Fortunately, the CWG Stewardship recognises the critical importance of the CCWG Accountability’s work to the transition proposal’s success. The final draft proposal states clearly in paragraph 106 that “the CWG Stewardship proposal is significantly dependent and expressly conditioned on the implementation of ICANN-level accountability mechanisms by the CCWG Accountability…” These mechanisms are summarized below:
- The ability for the community to approve or reject the ICANN budget;
- The ability of the community to appoint and remove members of the ICANN Board and to recall the entire ICANN Board;
- The creation of an IANA Function Review (IFR) and a Customer Standing Committee (CSC), two key elements of the proposed transition model, as well as a mechanism that could result in the IANA Functions Operator being changed or separated from ICANN;
- Access to an appeals mechanism, such as an Independent Review Panel, for issues related to the IANA functions; and
- The creation of fundamental bylaws for each of the above (a fundamental bylaw is one that requires community approval and for which there is a higher approval threshold for changes than a typical bylaw).
These mechanisms must be seen as a package, as the CWG recognizes. The transition proposal states that “If any element of these ICANN level accountability mechanisms is not implemented as contemplated by the CWG-Stewardship proposal, this CWG-Stewardship proposal will require revision.”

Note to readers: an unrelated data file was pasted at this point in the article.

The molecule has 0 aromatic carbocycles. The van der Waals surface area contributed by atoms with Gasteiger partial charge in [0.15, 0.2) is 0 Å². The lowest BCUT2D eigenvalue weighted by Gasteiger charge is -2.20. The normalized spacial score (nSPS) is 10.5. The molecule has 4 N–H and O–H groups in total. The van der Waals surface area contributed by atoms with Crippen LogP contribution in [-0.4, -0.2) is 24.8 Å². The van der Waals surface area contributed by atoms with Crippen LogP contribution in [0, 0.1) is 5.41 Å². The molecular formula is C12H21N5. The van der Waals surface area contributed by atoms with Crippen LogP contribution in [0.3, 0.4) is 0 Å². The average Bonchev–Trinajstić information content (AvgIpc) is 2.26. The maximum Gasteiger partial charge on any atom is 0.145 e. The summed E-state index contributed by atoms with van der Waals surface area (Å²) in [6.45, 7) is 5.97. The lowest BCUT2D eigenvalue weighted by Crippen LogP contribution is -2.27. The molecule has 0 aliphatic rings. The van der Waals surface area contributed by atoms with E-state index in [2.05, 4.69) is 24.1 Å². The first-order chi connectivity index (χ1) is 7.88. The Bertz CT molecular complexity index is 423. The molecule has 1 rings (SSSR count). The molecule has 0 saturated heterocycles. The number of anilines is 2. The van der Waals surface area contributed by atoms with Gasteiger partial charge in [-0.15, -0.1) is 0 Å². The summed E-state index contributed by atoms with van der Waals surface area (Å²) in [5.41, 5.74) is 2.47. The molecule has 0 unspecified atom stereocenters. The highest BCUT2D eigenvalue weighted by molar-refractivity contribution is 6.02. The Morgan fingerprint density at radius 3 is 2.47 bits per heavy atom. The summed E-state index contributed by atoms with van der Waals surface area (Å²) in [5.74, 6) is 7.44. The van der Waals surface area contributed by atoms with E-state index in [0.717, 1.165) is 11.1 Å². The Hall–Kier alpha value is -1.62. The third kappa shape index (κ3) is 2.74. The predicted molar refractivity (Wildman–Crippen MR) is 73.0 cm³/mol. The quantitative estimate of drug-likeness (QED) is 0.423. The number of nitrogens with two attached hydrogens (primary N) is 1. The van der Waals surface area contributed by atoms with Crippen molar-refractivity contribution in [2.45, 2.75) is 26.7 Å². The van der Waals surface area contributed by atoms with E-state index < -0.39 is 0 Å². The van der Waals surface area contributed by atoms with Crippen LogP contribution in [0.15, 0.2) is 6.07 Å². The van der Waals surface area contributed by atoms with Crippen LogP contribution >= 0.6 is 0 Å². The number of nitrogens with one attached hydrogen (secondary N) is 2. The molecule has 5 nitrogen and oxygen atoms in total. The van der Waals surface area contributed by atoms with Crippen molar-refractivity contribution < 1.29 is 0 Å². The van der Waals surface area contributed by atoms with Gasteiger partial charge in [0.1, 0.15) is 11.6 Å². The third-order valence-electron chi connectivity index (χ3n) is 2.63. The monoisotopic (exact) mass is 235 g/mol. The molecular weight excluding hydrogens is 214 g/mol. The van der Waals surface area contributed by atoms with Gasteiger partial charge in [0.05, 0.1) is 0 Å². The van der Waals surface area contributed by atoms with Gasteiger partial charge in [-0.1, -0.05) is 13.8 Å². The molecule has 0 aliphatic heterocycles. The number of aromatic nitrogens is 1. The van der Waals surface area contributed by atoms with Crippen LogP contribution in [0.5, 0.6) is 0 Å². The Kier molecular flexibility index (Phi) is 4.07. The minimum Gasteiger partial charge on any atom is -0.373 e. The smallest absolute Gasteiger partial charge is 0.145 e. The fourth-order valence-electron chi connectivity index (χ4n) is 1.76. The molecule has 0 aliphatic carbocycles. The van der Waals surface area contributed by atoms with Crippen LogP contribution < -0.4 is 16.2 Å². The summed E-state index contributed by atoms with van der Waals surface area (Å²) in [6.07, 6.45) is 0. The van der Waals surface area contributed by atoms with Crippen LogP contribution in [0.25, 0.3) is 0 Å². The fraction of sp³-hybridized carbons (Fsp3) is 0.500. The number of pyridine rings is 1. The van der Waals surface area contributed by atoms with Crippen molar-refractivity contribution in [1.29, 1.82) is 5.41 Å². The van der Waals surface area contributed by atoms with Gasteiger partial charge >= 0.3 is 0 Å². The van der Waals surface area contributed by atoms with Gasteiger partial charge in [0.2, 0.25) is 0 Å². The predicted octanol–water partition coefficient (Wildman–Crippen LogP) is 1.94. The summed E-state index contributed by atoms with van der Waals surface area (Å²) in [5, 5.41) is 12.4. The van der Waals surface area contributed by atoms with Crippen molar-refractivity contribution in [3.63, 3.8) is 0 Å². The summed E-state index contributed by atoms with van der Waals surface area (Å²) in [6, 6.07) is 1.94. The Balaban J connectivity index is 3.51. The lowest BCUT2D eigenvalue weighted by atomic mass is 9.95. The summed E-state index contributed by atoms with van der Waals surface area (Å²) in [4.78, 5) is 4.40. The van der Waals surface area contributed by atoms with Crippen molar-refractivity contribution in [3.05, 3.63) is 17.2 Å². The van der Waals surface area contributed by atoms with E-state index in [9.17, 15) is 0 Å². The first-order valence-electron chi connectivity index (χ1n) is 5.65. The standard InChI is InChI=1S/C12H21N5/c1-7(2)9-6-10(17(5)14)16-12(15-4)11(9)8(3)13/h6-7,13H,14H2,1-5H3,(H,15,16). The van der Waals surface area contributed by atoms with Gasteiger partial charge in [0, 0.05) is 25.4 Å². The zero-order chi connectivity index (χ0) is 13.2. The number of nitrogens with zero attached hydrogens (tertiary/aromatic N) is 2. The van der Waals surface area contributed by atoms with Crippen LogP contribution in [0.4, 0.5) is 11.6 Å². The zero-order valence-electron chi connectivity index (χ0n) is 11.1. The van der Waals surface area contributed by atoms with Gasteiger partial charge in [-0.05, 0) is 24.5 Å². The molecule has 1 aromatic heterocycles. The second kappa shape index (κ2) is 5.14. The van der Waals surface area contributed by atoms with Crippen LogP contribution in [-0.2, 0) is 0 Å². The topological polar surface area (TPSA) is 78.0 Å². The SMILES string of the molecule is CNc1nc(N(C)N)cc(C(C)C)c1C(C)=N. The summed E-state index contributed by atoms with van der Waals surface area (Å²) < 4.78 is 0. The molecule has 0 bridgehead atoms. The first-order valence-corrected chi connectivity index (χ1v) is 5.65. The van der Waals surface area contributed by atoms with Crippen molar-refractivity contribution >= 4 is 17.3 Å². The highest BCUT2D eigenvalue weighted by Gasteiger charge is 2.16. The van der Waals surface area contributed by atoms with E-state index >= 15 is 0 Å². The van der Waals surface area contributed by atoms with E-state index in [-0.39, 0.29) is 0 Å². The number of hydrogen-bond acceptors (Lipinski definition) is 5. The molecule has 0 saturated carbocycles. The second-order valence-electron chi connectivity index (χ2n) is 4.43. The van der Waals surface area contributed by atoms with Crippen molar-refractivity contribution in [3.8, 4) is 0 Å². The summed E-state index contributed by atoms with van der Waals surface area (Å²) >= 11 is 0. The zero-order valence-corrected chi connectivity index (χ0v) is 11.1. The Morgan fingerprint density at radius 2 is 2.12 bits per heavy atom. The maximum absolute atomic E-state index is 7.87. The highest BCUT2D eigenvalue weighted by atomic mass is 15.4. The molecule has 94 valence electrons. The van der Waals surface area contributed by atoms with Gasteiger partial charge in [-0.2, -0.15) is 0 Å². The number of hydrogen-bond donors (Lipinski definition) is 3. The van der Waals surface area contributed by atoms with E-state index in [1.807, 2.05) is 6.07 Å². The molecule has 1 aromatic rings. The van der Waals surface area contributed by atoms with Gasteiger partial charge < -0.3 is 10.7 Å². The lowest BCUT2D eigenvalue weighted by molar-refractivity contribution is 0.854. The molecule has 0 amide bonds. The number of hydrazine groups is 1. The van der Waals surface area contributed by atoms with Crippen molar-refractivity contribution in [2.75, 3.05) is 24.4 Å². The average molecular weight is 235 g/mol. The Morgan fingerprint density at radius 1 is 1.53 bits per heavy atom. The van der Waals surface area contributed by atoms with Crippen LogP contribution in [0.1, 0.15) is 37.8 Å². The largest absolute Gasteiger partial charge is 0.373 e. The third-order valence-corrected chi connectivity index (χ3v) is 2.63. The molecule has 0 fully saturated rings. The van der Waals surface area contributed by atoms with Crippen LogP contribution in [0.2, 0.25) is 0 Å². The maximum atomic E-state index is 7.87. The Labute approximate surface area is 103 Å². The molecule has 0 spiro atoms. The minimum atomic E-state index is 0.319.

The two processes, the IANA transition on the one hand and enhancements to ICANN’s accountability on the other, have over the past year become increasingly intertwined, so much so that the success of the first could well depend on the full implementation of the second. If the proposed accountability enhancements and community empowerment mechanisms are watered down, the future of the IANA transition could be jeopardised. They are key elements to ensuring the neutrality, transparency, and effectiveness of the IANA functions, and therefore the stability, security. and resiliency of the DNS. Their implementation is essential.